Art of the Genre

Do you ever have one of those moments when you have to make a choice and it is nearly impossible to do so?  You know, like when someone asks your favorite movie and you can’t possibly answer, then you counter with ‘how about action movies, or horror movies, etc.’ and then when faced with that it is still almost impossible to answer?  Yeah, well sometimes choosing pieces of artwork from classic AD&D modules is just like that for me.

It was no different for TSR’s I1 Dwellers of the Forbidden City.

Produced in 1981, the module is an interesting study of the time period involved in ‘the great TSR artistic transition’.  I’m going to say this was produced right in the timeline when Jeff Dee and Bill Willingham quit together in protest of other TSR art department firings, but Larry Elmore and Jeff Easley had yet to be added to the stable.  Thus, we still see the use of Erol Otus and Jim Roslof along with the newcomer Jim Holloway who had been brought in as a stopgap b&w illustrator but would ‘stick’ because of his talent and speed of production.

Written by David Cook, this 28 page [can you believe it is so thin!?] module follows a group of adventures into steaming jungles in search of a lost city, and certainly high adventure and lots of treasure abounds.

With an outstanding cover by Erol Otus, although somewhat spoiled by his inclusion of a rather odd caster [gnome?] with curved and striped hat, the module sets the tone for the action and danger involved in this particular quest.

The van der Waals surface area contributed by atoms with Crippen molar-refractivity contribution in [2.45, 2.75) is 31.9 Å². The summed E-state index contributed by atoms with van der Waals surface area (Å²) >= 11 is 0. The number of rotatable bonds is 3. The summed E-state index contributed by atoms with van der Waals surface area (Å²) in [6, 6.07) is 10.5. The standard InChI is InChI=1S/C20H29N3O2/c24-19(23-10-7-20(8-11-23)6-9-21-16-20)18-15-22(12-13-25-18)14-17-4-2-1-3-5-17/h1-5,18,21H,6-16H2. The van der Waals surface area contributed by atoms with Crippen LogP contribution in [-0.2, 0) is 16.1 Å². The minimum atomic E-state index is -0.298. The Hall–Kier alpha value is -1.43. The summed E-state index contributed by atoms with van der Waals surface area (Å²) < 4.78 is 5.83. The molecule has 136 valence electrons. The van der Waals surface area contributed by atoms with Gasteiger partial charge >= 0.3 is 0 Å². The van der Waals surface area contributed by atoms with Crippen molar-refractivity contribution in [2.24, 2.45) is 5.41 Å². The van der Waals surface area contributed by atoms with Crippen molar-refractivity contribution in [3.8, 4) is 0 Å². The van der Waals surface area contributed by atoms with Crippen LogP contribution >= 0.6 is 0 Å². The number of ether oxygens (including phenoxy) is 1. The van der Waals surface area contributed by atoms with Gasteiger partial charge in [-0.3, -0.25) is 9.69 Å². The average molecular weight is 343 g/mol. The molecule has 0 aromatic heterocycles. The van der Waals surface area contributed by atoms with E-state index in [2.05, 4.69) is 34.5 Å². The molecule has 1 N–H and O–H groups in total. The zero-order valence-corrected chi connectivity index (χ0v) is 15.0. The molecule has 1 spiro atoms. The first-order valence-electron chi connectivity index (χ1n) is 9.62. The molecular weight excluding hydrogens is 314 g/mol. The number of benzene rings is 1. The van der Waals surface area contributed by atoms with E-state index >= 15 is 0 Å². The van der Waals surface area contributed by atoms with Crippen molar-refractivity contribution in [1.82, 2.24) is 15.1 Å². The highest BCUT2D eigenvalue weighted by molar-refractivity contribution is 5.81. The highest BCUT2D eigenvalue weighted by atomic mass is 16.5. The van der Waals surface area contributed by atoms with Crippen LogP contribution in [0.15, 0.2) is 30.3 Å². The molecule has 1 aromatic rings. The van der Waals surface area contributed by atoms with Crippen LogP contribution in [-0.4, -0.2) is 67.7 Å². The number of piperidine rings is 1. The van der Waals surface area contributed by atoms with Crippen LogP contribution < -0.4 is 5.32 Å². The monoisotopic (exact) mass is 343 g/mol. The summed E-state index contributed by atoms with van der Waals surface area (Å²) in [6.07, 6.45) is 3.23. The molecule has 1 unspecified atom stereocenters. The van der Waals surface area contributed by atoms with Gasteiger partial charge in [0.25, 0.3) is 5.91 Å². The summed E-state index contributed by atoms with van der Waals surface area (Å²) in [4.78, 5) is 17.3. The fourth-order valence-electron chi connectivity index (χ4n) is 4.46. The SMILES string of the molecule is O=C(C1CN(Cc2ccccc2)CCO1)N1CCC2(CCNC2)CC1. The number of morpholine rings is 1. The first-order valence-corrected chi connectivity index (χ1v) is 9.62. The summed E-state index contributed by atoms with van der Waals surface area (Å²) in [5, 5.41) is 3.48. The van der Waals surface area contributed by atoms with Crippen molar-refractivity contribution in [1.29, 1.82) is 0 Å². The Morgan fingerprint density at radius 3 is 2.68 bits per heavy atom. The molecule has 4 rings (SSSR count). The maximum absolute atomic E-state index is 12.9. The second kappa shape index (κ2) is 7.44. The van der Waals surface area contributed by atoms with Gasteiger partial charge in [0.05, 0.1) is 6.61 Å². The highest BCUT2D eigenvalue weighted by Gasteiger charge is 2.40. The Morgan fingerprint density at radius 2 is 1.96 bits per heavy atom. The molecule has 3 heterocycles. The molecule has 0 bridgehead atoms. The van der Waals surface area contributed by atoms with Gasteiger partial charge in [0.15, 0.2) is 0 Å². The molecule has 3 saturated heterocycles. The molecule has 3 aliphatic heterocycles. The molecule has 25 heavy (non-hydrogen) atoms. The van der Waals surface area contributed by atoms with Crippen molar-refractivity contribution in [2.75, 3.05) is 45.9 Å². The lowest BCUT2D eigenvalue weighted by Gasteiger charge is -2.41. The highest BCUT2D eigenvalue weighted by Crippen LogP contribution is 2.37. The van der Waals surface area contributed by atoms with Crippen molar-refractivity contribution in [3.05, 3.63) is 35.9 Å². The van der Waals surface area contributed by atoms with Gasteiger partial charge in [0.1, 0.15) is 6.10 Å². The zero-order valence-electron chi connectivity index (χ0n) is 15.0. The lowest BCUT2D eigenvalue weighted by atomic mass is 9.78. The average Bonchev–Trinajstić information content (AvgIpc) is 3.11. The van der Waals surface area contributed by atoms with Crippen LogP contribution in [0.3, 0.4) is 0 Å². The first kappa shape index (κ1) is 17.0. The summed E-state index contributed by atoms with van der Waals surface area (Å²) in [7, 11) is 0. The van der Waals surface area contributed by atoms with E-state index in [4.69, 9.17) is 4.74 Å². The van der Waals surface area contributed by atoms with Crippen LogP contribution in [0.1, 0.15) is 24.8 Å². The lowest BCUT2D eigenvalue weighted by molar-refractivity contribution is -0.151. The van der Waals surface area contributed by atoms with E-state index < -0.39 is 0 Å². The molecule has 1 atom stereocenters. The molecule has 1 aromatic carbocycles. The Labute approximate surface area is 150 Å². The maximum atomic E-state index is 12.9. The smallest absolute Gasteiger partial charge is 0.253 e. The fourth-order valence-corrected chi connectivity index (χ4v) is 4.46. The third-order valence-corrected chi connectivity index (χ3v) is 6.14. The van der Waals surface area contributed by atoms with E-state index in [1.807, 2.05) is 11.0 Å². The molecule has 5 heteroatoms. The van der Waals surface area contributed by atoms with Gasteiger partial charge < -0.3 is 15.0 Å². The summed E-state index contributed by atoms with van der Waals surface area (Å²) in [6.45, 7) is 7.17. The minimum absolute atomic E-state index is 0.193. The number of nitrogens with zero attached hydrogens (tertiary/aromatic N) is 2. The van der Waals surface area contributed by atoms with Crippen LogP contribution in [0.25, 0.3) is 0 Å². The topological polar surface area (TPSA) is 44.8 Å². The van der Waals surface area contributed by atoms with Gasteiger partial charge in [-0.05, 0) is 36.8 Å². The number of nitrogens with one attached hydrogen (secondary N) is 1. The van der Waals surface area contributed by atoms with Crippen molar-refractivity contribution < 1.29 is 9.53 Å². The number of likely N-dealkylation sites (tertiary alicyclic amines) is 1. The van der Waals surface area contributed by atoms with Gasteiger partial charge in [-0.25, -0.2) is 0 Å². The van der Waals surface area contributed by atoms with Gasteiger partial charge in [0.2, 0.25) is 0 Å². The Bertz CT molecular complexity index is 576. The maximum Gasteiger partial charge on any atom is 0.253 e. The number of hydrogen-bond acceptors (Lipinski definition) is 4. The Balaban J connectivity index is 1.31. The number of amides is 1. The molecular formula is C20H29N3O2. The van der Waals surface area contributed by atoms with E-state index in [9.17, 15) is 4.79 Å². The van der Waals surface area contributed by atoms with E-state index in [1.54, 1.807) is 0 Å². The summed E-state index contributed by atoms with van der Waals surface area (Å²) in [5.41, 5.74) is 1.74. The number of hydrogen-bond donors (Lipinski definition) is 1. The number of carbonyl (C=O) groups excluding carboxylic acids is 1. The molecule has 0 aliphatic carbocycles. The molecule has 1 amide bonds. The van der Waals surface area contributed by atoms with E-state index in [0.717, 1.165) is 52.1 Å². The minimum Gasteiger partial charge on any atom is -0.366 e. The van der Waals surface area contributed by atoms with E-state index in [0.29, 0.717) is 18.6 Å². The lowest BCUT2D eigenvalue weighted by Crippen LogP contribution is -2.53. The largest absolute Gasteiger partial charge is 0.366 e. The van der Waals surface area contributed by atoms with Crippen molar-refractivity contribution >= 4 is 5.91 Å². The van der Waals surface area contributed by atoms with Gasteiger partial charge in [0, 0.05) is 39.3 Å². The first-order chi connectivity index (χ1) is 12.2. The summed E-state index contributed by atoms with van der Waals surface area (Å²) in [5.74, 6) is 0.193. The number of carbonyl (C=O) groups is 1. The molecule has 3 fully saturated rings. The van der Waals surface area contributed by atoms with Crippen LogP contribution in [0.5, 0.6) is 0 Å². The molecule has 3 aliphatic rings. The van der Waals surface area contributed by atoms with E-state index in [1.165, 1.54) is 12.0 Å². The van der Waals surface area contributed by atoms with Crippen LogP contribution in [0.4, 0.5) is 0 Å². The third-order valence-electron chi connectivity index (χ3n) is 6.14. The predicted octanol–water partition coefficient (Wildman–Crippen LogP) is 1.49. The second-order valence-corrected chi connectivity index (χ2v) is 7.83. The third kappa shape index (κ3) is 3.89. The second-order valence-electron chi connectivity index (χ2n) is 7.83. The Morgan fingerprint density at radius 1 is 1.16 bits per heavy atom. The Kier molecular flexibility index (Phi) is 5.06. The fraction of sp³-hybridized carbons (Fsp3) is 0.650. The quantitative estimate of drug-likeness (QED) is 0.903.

Interior artwork is handled by Jim Holloway, Jim Roslof, Erol Otus, another newcomer in Harry Quinn.  I’m also inclined to credit Stephen D. Sullivan with the plethora of maps involved in this particular module, as they are all outstanding.

First, let’s start with Holloway.  His work here is standard, and although not particularly inspired, it is quality stuff but has yet to take on the Holloway humor we’ll find in his later TSR work [although is Xorn piece might be hinting at something funny].

The real hero of the module would have to be Jim Roslof.  For all you scoring at home, Roslof always seems to fall well behind Dee, Willingham, and Otus in the minds of appreciative fans of this era of art, but I’ll be damned if he’s not arguably the most talented of the four.  His work on Dwellers is both inspired and rich, and it shows what he could do if given the time and amount of work required to get a feel for a module.  Seriously, I’m astounded by his contributions to this module and hope others will respect what he could do as well.

Otus adds a couple of non-impressive pieces, especially a lackluster and far too sketchy interior cover piece, and Harry Quinn shows us what he’ll be doing a year or two later with so many of the monsters we’ll grow to love from the upcoming Monster Manual II. 

In all, Dwellers of the Forbidden City is a win, and we should all be happy for its existence.

Artistic Rating: 4 [out of 5]

Written by Scott Taylor — July 08, 2013

Comments

Steve Winter:

This has, I believe, the first-ever isometric D&D map. Steve Sullivan did it that way as an experiment, and shortly regretted it because it took so much longer than a standard, top-down map. Turned out great, though. And I agree completely with your opinion of Roslof’s work. Jim was one of my favorites.

July 09 2013 at 03:07 PM

Scott:

Steve: I’m very flattered to have you drop in and comment. I respect you and your work, so having you agree with anything I write is such an honor. As for Steve’s map, it is incredible work, to be sure, but I can totally see why it too so long.

July 10 2013 at 02:07 PM

Leave a comment